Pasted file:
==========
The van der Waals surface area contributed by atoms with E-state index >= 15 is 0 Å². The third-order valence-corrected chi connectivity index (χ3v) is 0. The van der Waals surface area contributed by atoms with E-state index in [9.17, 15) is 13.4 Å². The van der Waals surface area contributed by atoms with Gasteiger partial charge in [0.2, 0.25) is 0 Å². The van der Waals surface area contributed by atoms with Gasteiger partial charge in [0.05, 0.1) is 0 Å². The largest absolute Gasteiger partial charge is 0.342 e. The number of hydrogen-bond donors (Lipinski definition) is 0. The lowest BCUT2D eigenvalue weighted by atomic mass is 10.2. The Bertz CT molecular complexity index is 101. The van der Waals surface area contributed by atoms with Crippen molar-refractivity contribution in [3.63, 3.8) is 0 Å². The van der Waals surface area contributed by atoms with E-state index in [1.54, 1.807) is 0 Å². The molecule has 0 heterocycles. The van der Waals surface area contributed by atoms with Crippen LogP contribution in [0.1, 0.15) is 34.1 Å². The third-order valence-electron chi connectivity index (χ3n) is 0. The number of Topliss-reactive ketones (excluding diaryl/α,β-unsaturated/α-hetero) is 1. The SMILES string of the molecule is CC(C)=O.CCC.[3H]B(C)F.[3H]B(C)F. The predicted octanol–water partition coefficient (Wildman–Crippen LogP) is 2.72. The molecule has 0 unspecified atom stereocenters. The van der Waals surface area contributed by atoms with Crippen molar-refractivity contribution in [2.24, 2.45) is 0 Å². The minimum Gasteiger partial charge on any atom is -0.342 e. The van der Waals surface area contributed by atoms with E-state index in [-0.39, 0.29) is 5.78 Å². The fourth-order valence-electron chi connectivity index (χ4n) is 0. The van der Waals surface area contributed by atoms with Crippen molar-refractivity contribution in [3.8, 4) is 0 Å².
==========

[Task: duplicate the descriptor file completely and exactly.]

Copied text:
The van der Waals surface area contributed by atoms with E-state index >= 15 is 0 Å². The third-order valence-corrected chi connectivity index (χ3v) is 0. The van der Waals surface area contributed by atoms with E-state index in [9.17, 15) is 13.4 Å². The van der Waals surface area contributed by atoms with Gasteiger partial charge in [0.2, 0.25) is 0 Å². The van der Waals surface area contributed by atoms with Gasteiger partial charge in [0.05, 0.1) is 0 Å². The largest absolute Gasteiger partial charge is 0.342 e. The number of hydrogen-bond donors (Lipinski definition) is 0. The lowest BCUT2D eigenvalue weighted by atomic mass is 10.2. The Bertz CT molecular complexity index is 101. The van der Waals surface area contributed by atoms with Crippen molar-refractivity contribution in [3.63, 3.8) is 0 Å². The van der Waals surface area contributed by atoms with E-state index in [1.54, 1.807) is 0 Å². The molecule has 0 heterocycles. The van der Waals surface area contributed by atoms with Crippen LogP contribution in [0.1, 0.15) is 34.1 Å². The third-order valence-electron chi connectivity index (χ3n) is 0. The number of Topliss-reactive ketones (excluding diaryl/α,β-unsaturated/α-hetero) is 1. The SMILES string of the molecule is CC(C)=O.CCC.[3H]B(C)F.[3H]B(C)F. The predicted octanol–water partition coefficient (Wildman–Crippen LogP) is 2.72. The molecule has 0 unspecified atom stereocenters. The van der Waals surface area contributed by atoms with Crippen molar-refractivity contribution in [2.24, 2.45) is 0 Å². The minimum Gasteiger partial charge on any atom is -0.342 e. The van der Waals surface area contributed by atoms with E-state index in [-0.39, 0.29) is 5.78 Å². The fourth-order valence-electron chi connectivity index (χ4n) is 0. The van der Waals surface area contributed by atoms with Crippen molar-refractivity contribution in [3.8, 4) is 0 Å².